Pursuant to Federal Rule of Civil Procedure 12(b)(6), USAA moved to dismiss the complaint for failure to state a claim. The district court stayed discovery and class certification pending adjudication of the motion to dismiss.[2] After a hearing, the district court entered an order dismissing the complaint. The district court held § 627.7011(2) does not require an insurance provider to obtain the policyholder's written selection on an approved Regulation Office form before issuing a policy with more than 25% BOL coverage. The Allens timely filed a notice of appeal.

II. STANDARD OF REVIEW

We review de novo a Rule 12(b)(6) dismissal for failure to state a claim and

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construe the factual allegations in the complaint in the light most favorable to the plaintiff. Lord Abbett Mun. Income Fund, Inc. v. Tyson, 671 F.3d 1203, 1206 (11th Cir. 2012). This Court ordinarily does not consider anything beyond the face of the complaint and documents attached thereto when analyzing a motion to dismiss. Brooks v. Blue Cross & Blue Shield of Fla., Inc., 116 F.3d 1364, 1368-69 (11th Cir. 1997). However, where a document--such as an insurance policy--is central to the plaintiff's claim, its contents are not in dispute, and the defendant attaches the document to its motion to dismiss, this Court may consider that document as well. Fin. Sec. Assurance, Inc. v. Stephens, Inc., 500 F.3d 1276, 1284 (11th Cir. 2007).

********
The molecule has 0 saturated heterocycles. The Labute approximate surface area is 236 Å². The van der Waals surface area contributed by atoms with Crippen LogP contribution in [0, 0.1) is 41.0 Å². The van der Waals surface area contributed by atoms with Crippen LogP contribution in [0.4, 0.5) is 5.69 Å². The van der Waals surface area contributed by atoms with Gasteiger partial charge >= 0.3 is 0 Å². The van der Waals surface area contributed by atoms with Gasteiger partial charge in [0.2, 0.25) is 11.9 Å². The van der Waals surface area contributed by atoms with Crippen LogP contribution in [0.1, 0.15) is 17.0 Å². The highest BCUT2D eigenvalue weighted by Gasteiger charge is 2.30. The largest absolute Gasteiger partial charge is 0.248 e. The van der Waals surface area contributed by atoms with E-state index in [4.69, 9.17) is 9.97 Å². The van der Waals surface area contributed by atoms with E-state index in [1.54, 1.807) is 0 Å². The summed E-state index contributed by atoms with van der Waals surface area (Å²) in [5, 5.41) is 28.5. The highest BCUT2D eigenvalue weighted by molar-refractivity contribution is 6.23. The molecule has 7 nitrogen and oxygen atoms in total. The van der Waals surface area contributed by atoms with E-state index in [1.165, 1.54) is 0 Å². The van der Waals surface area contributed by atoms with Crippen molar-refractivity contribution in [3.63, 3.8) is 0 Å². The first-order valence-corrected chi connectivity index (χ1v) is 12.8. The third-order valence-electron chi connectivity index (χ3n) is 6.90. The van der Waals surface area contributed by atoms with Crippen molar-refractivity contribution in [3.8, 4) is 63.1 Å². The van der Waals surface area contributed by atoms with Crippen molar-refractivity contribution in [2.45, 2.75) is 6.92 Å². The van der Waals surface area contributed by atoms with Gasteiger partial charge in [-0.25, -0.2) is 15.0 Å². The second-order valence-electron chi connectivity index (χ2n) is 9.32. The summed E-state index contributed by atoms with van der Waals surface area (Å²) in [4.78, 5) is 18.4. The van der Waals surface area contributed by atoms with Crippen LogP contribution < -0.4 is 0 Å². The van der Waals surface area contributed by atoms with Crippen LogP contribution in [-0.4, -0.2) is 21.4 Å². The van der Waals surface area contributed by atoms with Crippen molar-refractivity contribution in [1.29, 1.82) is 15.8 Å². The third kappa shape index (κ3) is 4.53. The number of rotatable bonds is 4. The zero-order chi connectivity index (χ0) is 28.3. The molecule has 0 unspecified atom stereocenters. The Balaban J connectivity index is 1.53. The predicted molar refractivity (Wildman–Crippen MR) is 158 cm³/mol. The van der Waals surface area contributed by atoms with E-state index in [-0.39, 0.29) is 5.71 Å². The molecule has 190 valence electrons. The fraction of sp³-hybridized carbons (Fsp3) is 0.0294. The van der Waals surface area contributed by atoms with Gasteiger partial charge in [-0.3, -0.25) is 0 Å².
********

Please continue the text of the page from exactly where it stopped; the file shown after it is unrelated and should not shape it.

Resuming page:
Under Rule 12(b)(6), dismissal is proper when, " on the basis of a dispositive issue of law, no construction of the factual allegations will support the cause of action." Marshall Cnty. Bd. of Educ. v. Marshall Cnty. Gas Dist., 992 F.2d 1171, 1174 (11th Cir. 1993). This Court may affirm for any reason supported by the record, even if not relied upon by the district court. United States v. $121,100.00 in U.S. Currency, 999 F.2d 1503, 1507 (11th Cir. 1993).